For late night denizens of our blog community we share a collection of local news regarding the ongoing plague along with some national and international items of interest.
Check whte www.TonysKansasCity.com news collection . . .
Kansas City hospitals are turning away many transfer patients as coronavirus cases surge across the country.The University of Kansas Health System is full and only taking a fraction of patients it normally would from other states.Doctors said they are getting calls from all over the South and Midwest.
KANSAS CITY, Mo. - Doctors and health professionals in Missouri and Kansas pondered one of the most enduring questions of the COVID-19 pandemic on Monday - how to get people to understand the urgency of rising cases. In the University of Kansas Health System, as of Monday morning, there were 63 active cases of COVID-19.
KANSAS CITY, Kan. - A lack of beds, overwhelmed staff, and an increase in COVID-19 cases that isn't slowing. That's the reality at hospitals across Kansas and Missouri, according to doctors and other health professionals. Hospitals in Kansas City said they are full and aren't accepting patients from other hospitals, like they normally do.
KANSAS CITY, Mo. - School is starting back up but some parents are considering another route. They say home schooling their children would protect them from the dangers of the pandemic. Alana Henry is a working mother, and on the fence about sending her children back to school.
ROB: AND TONIGHT, IN SPRGIN HILL, KANSAS, THE SCHOOL BOARD IS CALNGLI A SPECIAL MEETING TO TALK ABOUT MASK RULES. AND THEY'LL HAVE TO ACT QUICKLY. SOME STUDENTS ARE SET TO GO BACK TO CLASS ON WEDNESDAY. THE BOARD MEETING STARTST A 8:00 TONIGHT. MEMBERS WILL DECIDE IF THE DISTRICT WILL FOLLOW JOHNSON COUNTY'S UIDANCE.
KANSAS CITY, Mo. - Foxwood Springs Senior Living in Raymore, Missouri, will require all employees to get vaccinated by Oct. 31. The requirement is part of a "Vaccinate to Eliminate" program started by ER Senior Management, the Texas-based company that owns the senior living facility.
JEFFERSON CITY, Mo. (KRCG/CNN/AP) -- A Missouri ICU nurse is appealing to the unvaccinated. Shannon Hoffmeyer, an ICU nurse at Capital Region in Jefferson City, said she and her colleagues can no longer sit by and watch others die. Hoffmeyer has seen families lose loved ones-- while only being able to say goodbye over the phone.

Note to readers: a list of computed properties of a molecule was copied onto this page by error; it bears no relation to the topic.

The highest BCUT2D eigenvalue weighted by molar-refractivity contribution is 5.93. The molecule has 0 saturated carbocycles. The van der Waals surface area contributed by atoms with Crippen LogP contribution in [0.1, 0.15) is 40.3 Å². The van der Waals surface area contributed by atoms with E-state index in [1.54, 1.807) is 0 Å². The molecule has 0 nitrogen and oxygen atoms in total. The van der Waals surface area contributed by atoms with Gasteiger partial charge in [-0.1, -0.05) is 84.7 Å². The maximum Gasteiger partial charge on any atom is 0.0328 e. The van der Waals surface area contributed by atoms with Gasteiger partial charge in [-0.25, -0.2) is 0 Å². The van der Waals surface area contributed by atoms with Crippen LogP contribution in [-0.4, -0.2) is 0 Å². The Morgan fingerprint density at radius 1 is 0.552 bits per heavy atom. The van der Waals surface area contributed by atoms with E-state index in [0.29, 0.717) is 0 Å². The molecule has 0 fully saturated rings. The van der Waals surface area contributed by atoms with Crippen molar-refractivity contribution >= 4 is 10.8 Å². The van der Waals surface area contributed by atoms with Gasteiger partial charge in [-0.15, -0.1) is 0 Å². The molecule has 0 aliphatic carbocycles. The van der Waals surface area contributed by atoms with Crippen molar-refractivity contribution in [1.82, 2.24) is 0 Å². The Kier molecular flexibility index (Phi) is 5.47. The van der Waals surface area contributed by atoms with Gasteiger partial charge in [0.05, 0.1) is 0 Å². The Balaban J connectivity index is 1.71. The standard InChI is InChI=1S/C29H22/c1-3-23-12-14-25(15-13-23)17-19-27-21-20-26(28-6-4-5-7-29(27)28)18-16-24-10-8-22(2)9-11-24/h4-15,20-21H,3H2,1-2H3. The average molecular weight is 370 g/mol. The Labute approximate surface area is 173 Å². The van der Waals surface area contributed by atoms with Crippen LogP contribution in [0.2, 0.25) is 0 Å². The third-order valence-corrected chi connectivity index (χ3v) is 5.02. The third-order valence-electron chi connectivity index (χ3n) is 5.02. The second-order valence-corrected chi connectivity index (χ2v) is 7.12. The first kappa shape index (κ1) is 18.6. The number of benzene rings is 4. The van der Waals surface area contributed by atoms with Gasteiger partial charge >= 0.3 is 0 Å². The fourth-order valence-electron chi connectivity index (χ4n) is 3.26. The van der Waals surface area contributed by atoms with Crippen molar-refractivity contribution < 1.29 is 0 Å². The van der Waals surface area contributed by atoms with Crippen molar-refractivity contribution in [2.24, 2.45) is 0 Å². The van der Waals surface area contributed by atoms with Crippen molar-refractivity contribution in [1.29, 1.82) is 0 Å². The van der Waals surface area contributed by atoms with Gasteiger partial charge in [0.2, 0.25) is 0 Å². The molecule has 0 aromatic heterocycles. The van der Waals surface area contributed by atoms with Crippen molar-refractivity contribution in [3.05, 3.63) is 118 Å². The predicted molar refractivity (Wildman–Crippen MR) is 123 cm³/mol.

Delivered every Tuesday and Thursday morning A donation to The Beacon goes beyond the newsroom. We amplify community voices, share resources and investigate systems, not just symptoms. The Beacon in your inbox. In-depth reporting delivered every Tuesday and Thursday morning. Two-thirds of Kansas City, Missouri's 4,233 city employees were vaccinated against COVID-19 by the end of July.
by: Kevin S. Held Posted: / Updated: JEFFERSON CITY, Mo. - Just days after eclipsing 10,000 total COVID deaths, Missouri health officials announced the state surpassed 600,000 cumulative cases of the virus. According to the Missouri Department of Health and Senior Services, the state has recorded 601,721 cumulative cases of SARS-CoV-2-an increase of 1,400 positive cases (PCR testing only)-and 10,028 total deaths as of Sunday, Aug.
Top health officials in the Biden administration are coalescing around an agreement that most Americans should get Covid booster shots eight months after becoming fully vaccinated, two sources familiar with the discussions tell CNN.
When Steven Bell caught Covid-19 this spring, he was surprised that he didn't have a fever. Rather, it felt like a bad sinus infection. Soon, he lost his sense of smell, and went on to develop insomnia. He felt like the virus was also affecting his circulation, and would swing his arms in circles to keep the blood flowing.
Dr. Danny Avula, the head of Virginia's COVID-19 vaccination effort, suspected he might have a problem getting pastors to publicly advocate for the shots when some members of his own church referred to them as "the mark of the beast," a biblical reference to allegiance to the devil, and the minister wasn't sure how to respond.
ROME-American Cardinal Raymond Burke, who staunch conservatives in the Catholic Church view as something of an anti-Pope Francis, is fighting for his life on a ventilator in a Wisconsin hospital after contracting what he often referred to as the "Wuhan Virus." The prelate was on a vacation from Rome, where he lives.
Developing . . .